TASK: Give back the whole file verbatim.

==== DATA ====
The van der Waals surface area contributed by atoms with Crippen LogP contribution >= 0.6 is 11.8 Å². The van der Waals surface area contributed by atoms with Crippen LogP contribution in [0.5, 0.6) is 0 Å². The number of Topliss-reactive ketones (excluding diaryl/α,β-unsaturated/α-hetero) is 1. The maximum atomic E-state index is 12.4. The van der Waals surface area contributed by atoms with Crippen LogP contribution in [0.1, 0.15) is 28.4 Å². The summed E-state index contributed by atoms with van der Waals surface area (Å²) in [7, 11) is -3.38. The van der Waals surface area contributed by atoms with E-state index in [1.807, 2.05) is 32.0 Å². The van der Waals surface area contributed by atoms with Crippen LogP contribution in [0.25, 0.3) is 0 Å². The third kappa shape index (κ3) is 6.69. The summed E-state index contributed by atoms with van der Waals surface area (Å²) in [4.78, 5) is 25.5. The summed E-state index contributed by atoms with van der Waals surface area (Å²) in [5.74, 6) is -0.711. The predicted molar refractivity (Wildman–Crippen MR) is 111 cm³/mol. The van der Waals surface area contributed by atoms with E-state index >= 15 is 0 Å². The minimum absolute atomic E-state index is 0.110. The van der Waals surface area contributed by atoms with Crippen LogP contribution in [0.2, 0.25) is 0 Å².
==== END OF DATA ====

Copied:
The van der Waals surface area contributed by atoms with Crippen LogP contribution >= 0.6 is 11.8 Å². The van der Waals surface area contributed by atoms with Crippen LogP contribution in [0.5, 0.6) is 0 Å². The number of Topliss-reactive ketones (excluding diaryl/α,β-unsaturated/α-hetero) is 1. The maximum atomic E-state index is 12.4. The van der Waals surface area contributed by atoms with Crippen LogP contribution in [0.1, 0.15) is 28.4 Å². The summed E-state index contributed by atoms with van der Waals surface area (Å²) in [7, 11) is -3.38. The van der Waals surface area contributed by atoms with E-state index in [1.807, 2.05) is 32.0 Å². The van der Waals surface area contributed by atoms with Crippen LogP contribution in [0.25, 0.3) is 0 Å². The third kappa shape index (κ3) is 6.69. The summed E-state index contributed by atoms with van der Waals surface area (Å²) in [4.78, 5) is 25.5. The summed E-state index contributed by atoms with van der Waals surface area (Å²) in [5.74, 6) is -0.711. The predicted molar refractivity (Wildman–Crippen MR) is 111 cm³/mol. The van der Waals surface area contributed by atoms with E-state index >= 15 is 0 Å². The minimum absolute atomic E-state index is 0.110. The van der Waals surface area contributed by atoms with Crippen LogP contribution in [0.2, 0.25) is 0 Å².